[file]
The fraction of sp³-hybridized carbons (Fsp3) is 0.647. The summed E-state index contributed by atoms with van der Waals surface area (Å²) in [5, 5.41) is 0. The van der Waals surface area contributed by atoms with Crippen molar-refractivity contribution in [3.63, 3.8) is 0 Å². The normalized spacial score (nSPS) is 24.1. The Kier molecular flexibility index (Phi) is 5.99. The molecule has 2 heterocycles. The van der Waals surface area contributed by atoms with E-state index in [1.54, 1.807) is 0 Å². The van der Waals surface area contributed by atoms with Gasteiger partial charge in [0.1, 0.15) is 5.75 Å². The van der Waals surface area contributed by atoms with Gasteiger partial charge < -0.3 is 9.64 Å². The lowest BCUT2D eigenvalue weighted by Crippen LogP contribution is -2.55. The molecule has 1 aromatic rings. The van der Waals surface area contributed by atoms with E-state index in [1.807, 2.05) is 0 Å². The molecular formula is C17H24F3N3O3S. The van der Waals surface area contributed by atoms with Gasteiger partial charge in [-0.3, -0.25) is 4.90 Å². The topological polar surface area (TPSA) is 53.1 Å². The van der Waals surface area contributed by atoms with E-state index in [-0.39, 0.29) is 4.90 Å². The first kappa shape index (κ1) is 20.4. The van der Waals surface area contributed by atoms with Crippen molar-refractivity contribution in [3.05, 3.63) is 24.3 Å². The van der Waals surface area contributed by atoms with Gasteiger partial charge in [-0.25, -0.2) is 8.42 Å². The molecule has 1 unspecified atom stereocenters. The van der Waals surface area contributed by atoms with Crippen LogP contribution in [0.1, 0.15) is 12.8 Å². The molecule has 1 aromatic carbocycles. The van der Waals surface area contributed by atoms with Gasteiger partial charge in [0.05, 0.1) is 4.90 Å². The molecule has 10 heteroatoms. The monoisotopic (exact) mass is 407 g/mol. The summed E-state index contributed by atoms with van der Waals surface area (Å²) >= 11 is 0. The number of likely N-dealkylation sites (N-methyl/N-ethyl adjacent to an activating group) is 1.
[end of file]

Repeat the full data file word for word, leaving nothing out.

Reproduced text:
The fraction of sp³-hybridized carbons (Fsp3) is 0.647. The summed E-state index contributed by atoms with van der Waals surface area (Å²) in [5, 5.41) is 0. The van der Waals surface area contributed by atoms with Crippen molar-refractivity contribution in [3.63, 3.8) is 0 Å². The normalized spacial score (nSPS) is 24.1. The Kier molecular flexibility index (Phi) is 5.99. The molecule has 2 heterocycles. The van der Waals surface area contributed by atoms with E-state index in [1.54, 1.807) is 0 Å². The van der Waals surface area contributed by atoms with Gasteiger partial charge in [0.1, 0.15) is 5.75 Å². The van der Waals surface area contributed by atoms with Gasteiger partial charge < -0.3 is 9.64 Å². The lowest BCUT2D eigenvalue weighted by Crippen LogP contribution is -2.55. The molecule has 1 aromatic rings. The van der Waals surface area contributed by atoms with E-state index in [1.807, 2.05) is 0 Å². The molecular formula is C17H24F3N3O3S. The van der Waals surface area contributed by atoms with Gasteiger partial charge in [-0.3, -0.25) is 4.90 Å². The topological polar surface area (TPSA) is 53.1 Å². The van der Waals surface area contributed by atoms with E-state index in [-0.39, 0.29) is 4.90 Å². The first kappa shape index (κ1) is 20.4. The van der Waals surface area contributed by atoms with Crippen molar-refractivity contribution in [3.05, 3.63) is 24.3 Å². The van der Waals surface area contributed by atoms with Gasteiger partial charge in [-0.25, -0.2) is 8.42 Å². The molecule has 1 unspecified atom stereocenters. The van der Waals surface area contributed by atoms with Crippen LogP contribution in [0.1, 0.15) is 12.8 Å². The molecule has 1 aromatic carbocycles. The van der Waals surface area contributed by atoms with Gasteiger partial charge in [0.05, 0.1) is 4.90 Å². The molecule has 10 heteroatoms. The monoisotopic (exact) mass is 407 g/mol. The summed E-state index contributed by atoms with van der Waals surface area (Å²) >= 11 is 0. The number of likely N-dealkylation sites (N-methyl/N-ethyl adjacent to an activating group) is 1.